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This is a critical study of the construction of gendered spaces through feminine labor and capital in Puerto Rican literature and film (1950-2010). It analyzes gendered geographies and forms of emotional labor, and the possibility that they generate within the material and the symbolic spaces of the family house, the factory, the beauty salon and the brothel. It argues that by challenging traditional images of femininity texts by authors and film directors like Rosario Ferré, Carmen Lugo Filippi, Magali García Ramis, Mayra Santos-Febres, Sonia Fritz and Ana María García, among others, contest the official Puerto Rican cultural nationalist discourse on gender and nation, and propose alternatives to its spatial tropes through feminine labor and solidarities.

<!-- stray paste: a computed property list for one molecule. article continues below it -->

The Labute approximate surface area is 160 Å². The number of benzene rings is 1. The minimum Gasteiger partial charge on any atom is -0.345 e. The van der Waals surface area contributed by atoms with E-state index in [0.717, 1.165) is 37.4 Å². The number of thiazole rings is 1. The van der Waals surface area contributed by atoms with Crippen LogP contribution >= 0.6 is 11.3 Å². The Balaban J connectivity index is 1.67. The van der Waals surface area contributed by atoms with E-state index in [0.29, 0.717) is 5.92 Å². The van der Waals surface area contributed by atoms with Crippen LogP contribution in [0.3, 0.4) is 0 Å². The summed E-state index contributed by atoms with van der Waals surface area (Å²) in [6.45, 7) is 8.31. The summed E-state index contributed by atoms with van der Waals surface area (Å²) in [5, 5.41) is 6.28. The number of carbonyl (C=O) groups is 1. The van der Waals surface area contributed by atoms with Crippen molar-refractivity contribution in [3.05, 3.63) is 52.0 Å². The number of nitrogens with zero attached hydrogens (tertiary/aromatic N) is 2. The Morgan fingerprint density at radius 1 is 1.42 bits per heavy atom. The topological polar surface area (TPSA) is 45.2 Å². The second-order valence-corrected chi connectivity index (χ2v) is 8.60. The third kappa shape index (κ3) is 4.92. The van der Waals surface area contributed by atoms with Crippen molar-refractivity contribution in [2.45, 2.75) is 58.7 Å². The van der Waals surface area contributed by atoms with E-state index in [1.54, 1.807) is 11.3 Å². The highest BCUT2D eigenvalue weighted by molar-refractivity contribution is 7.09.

The book’s theoretical framework encompasses recent feminist geographers’ conceptualizations of the relationship between space and gender, patriarchy, knowledge, labor and the everyday. It engages with the work of Gillian Rose, Rosemary Hennessy, Doreen Massey, Patricia Hill Collins, and Katherine McKittrick, to argue that spaces are instrumental in resisting intersecting oppressions, in subverting traditional national models and in constructing alternative imaginaries. By introducing Caribbean cultural production and Latin American thought to the concerns of feminist and cultural geographers, it recasts their understanding of Puerto Rico as a neo-colonial space that urges a rethinking of gender in relation to the nation. [From the Publisher]



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The University of North Carolina Press


Chapel Hill, NC

Department 1



"Chapter 1: Introduction" is available by clicking the download button above.

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Original version available from publisher, The University of North Carolina Press.

Gendered Geographies in Puerto Rican Culture: Spaces, Sexualities, Solidarities